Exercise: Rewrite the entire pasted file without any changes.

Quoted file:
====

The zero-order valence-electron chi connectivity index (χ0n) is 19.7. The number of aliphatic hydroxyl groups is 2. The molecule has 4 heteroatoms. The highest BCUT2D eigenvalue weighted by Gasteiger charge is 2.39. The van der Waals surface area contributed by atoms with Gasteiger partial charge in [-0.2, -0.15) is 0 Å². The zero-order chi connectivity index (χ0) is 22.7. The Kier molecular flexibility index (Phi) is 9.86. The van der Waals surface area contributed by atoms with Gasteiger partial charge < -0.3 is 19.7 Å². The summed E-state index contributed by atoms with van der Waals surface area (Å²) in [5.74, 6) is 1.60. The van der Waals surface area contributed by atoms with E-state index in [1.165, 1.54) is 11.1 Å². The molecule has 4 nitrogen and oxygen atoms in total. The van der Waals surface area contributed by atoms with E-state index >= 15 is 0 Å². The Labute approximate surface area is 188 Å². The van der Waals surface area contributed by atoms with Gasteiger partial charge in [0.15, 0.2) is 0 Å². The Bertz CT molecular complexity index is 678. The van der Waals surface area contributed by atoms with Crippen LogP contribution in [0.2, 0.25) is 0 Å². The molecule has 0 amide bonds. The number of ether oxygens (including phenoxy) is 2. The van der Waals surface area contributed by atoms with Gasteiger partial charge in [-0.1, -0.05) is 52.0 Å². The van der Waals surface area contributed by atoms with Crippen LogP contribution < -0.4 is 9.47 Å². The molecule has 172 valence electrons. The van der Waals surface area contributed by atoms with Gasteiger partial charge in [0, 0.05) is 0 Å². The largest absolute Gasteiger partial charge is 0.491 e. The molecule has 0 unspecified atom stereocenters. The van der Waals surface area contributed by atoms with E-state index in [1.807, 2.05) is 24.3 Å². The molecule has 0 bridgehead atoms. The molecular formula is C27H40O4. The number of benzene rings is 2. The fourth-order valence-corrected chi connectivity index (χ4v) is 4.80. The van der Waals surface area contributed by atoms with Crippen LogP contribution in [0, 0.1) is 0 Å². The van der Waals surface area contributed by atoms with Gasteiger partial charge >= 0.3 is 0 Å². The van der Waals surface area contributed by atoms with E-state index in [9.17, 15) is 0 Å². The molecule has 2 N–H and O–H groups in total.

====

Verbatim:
The zero-order valence-electron chi connectivity index (χ0n) is 19.7. The number of aliphatic hydroxyl groups is 2. The molecule has 4 heteroatoms. The highest BCUT2D eigenvalue weighted by Gasteiger charge is 2.39. The van der Waals surface area contributed by atoms with Gasteiger partial charge in [-0.2, -0.15) is 0 Å². The zero-order chi connectivity index (χ0) is 22.7. The Kier molecular flexibility index (Phi) is 9.86. The van der Waals surface area contributed by atoms with Gasteiger partial charge < -0.3 is 19.7 Å². The summed E-state index contributed by atoms with van der Waals surface area (Å²) in [5.74, 6) is 1.60. The van der Waals surface area contributed by atoms with E-state index in [1.165, 1.54) is 11.1 Å². The molecule has 4 nitrogen and oxygen atoms in total. The van der Waals surface area contributed by atoms with E-state index >= 15 is 0 Å². The Labute approximate surface area is 188 Å². The van der Waals surface area contributed by atoms with Gasteiger partial charge in [0.15, 0.2) is 0 Å². The Bertz CT molecular complexity index is 678. The van der Waals surface area contributed by atoms with Crippen LogP contribution in [0.2, 0.25) is 0 Å². The molecule has 0 amide bonds. The number of ether oxygens (including phenoxy) is 2. The van der Waals surface area contributed by atoms with Gasteiger partial charge in [-0.1, -0.05) is 52.0 Å². The van der Waals surface area contributed by atoms with Crippen LogP contribution < -0.4 is 9.47 Å². The molecule has 172 valence electrons. The van der Waals surface area contributed by atoms with Gasteiger partial charge in [0, 0.05) is 0 Å². The largest absolute Gasteiger partial charge is 0.491 e. The molecule has 0 unspecified atom stereocenters. The van der Waals surface area contributed by atoms with E-state index in [1.807, 2.05) is 24.3 Å². The molecule has 0 bridgehead atoms. The molecular formula is C27H40O4. The number of benzene rings is 2. The fourth-order valence-corrected chi connectivity index (χ4v) is 4.80. The van der Waals surface area contributed by atoms with Crippen LogP contribution in [0, 0.1) is 0 Å². The van der Waals surface area contributed by atoms with Gasteiger partial charge >= 0.3 is 0 Å². The van der Waals surface area contributed by atoms with E-state index in [9.17, 15) is 0 Å². The molecule has 2 N–H and O–H groups in total.